Tuesday, February 3, 2015

Scene and Felt

Scene and Felt

By Tom Wachunas


    “Painting from nature is not copying the object; it is realizing one’s sensations.”  -Paul Cezanne

    “Paint the essential character of things.”  -Camille Pissaro

    EXHIBIT: Landscape, Horses, and Beyond, work by Margo Miller, THROUGH FEBRUARY 15 at Journey Art Gallery, 431 4th Street NW, downtown Canton / Gallery hours are Tuesday – Saturday Noon to 6 PM / or by appointment  330.546.7061  www.journeyartgallery.com

    In the genre of landscape painting, it’s all too common to encounter artists overly enamored of nature’s exterior look while missing “the essential character of things.” With consummate skill they might meticulously render nature’s skin yet fail to grasp its anima, its soul. When technique - paired with imitation of the obvious - becomes and end in itself, even the most outwardly ornate and expertly detailed visions can seem generic at best.
    But there’s nothing ordinary about the group of 14 paintings (oil, gouache, and acrylic) by Margo Miller currently showing at Journey Art Gallery. Eschewing wide-angle panoramas, or heroically scaled vistas, her loosely painted surfaces are simpler, intimate pictorial enclosures. Yet they can nonetheless reveal nature’s subtle and ephemeral architecture, in a manner similar to that of Paul Cezanne, while exuding a sense of discovery.  They’re true to their subjects and true to painting.
    The acrylic on paper painting called Chestnut with Blaze manages to depict both the gentleness and strength of a horse with just a few sure swipes of the brush – the arc of the neck, the muscular flanks, a leg poised for motion. Miller brings that same gestural confidence of painterly mark making to her gouache works, such as Porch View #3, with its broad verticals of tree trunks set among irregular daubs of surrounding foliate shapes. And there’s an almost musical sensibility to the stunning arrangement of interwoven textures, lines and rhythms in her two larger oil landscapes, River Road #1 and #2 - at once a dense and airy journey into the woods.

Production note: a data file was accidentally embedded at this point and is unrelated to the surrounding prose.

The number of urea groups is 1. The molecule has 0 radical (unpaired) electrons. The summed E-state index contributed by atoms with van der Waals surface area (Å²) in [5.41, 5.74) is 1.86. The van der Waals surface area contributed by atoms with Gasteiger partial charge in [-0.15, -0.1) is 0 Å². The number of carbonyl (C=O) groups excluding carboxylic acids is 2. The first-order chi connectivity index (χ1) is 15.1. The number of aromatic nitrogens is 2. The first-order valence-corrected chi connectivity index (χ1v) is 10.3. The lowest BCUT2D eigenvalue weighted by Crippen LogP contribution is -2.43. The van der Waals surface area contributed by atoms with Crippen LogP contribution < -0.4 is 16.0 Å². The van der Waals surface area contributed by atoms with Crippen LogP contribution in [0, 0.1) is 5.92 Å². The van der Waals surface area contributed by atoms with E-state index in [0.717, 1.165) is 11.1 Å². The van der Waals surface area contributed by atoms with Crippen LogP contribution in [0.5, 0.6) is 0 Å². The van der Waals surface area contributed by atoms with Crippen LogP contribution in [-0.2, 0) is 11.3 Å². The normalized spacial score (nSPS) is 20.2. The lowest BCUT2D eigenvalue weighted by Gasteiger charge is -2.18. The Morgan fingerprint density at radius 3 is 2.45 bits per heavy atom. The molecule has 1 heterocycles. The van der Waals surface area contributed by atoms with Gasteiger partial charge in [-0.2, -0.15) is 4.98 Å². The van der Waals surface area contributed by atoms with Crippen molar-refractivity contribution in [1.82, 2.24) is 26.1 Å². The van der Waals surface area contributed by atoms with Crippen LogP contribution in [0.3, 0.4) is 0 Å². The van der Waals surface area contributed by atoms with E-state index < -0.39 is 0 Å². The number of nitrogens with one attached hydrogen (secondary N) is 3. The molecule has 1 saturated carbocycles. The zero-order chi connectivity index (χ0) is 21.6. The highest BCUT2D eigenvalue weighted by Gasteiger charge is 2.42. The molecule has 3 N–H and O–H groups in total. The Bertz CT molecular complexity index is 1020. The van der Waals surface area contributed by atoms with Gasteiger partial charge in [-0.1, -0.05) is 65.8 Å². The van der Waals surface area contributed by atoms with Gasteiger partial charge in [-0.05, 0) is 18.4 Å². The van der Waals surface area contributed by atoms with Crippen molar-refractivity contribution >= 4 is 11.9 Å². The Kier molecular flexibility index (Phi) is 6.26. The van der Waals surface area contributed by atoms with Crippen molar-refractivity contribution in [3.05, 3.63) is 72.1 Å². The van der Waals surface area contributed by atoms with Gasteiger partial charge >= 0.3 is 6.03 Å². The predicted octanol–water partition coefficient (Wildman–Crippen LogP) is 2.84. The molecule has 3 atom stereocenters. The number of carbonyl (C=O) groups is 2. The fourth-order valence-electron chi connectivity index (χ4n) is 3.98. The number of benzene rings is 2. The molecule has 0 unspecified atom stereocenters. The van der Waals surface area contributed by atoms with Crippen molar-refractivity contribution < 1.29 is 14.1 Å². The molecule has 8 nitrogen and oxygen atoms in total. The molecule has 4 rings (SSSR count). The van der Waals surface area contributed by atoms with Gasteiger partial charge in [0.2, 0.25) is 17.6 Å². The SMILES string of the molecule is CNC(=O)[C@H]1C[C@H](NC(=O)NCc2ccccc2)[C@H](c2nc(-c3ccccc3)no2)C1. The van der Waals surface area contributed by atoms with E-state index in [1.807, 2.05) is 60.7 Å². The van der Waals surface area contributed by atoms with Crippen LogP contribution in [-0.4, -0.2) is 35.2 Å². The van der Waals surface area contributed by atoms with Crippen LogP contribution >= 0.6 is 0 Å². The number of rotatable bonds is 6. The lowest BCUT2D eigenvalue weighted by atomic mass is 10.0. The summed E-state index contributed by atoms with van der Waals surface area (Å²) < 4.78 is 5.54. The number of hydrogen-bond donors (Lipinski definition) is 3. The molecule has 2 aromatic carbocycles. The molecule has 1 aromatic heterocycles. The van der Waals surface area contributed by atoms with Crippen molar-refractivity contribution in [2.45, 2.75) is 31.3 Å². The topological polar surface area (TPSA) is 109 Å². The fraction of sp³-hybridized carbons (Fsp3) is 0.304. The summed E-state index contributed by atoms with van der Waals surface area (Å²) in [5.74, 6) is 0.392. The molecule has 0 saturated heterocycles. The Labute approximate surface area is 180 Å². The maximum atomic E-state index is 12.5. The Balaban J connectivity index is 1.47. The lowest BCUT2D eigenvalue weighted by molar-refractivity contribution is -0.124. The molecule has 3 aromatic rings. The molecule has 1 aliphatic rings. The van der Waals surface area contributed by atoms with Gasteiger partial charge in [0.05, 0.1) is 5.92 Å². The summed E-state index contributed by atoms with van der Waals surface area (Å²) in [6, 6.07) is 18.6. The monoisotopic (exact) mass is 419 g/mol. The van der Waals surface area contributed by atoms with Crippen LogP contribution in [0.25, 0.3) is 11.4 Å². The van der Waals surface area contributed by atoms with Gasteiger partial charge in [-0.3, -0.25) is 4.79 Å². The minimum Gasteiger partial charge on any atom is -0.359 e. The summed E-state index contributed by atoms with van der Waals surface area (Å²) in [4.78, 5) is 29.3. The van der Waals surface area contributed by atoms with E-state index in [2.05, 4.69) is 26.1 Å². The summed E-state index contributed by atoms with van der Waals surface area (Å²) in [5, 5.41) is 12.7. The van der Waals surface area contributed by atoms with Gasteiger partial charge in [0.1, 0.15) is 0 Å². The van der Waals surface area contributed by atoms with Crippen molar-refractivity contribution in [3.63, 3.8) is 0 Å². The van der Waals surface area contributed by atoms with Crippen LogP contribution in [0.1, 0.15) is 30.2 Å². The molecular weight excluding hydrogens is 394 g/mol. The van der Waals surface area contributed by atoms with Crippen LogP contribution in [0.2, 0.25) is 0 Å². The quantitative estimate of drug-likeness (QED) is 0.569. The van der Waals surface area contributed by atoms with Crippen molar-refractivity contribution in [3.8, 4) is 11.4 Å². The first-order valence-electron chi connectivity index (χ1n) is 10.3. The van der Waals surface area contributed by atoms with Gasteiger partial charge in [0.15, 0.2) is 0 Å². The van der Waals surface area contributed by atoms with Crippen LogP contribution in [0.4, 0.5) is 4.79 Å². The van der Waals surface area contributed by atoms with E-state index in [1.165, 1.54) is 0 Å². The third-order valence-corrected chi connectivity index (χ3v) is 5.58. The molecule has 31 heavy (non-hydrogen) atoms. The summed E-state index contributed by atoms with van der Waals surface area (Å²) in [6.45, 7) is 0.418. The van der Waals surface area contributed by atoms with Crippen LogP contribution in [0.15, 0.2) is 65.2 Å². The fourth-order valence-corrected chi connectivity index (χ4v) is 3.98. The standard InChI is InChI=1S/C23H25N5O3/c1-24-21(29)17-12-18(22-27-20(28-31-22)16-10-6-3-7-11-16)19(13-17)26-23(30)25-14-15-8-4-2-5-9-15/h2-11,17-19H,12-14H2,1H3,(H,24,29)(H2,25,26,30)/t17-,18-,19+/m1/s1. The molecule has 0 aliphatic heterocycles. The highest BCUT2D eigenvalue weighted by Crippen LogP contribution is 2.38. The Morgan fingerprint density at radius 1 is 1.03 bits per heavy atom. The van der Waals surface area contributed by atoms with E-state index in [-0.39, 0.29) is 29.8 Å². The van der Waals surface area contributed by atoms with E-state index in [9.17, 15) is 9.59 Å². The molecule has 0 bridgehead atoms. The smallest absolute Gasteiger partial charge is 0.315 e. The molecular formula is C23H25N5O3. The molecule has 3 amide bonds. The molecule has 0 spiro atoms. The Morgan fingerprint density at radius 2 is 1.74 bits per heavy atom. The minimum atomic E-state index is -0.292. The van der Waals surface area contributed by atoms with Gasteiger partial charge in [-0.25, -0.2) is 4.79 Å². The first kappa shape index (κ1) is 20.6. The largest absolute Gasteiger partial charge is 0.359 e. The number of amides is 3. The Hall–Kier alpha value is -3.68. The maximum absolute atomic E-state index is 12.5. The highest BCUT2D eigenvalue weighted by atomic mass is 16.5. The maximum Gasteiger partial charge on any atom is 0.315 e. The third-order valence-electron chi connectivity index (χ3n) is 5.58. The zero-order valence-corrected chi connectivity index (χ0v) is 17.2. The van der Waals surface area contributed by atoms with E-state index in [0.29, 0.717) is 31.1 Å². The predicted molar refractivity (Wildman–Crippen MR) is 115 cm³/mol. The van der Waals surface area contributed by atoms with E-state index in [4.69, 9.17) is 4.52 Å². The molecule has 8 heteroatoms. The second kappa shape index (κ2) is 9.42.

There may well be an implied narrative throughout this exhibit. When you enter the gallery, first go to the main wall ahead and to the left corner of the gallery, near the window. “Read” the show from left to right. Imagine yourself walking up the thickly wooded path, and passing through lush pastures of grazing horses until you arrive at…Yellow House. This marvelous oil painting is a compelling invitation that appeals to the teacher in me. Maybe I should require my students to see it, as it masterfully employs many of the most fundamental and effective compositional devices at a painter’s disposal. Look long and carefully.
     See, someone’s home, perhaps the artist, her light blue sedan parked outside on the russet dirt in the foreground, a deep echo of the coral-colored second story rooftop floating farther back. Savor the harmony of directional lines and analogous color relationships and rhythms (sky-to-house trim-to car, for example), the asymmetrical geometry set in elegant counterpoint to the organic foliage shapes and textures that frame the central focal point of the warm yellow house, its perspective taking you back into the picture plane along its side porches.
    Though the skin is a charming sylvan house, the soul is enchantment itself.   

    PHOTOS, from top: River Road #1, oil on canvas; River Road #2, oil on canvas; Yellow House, oil on canvas

1 comment:

Unknown said...

Hello Tom,

Thank-you so much for the very kind word. So often we artists work alone and get minimal comments from friends and family - again thank-you.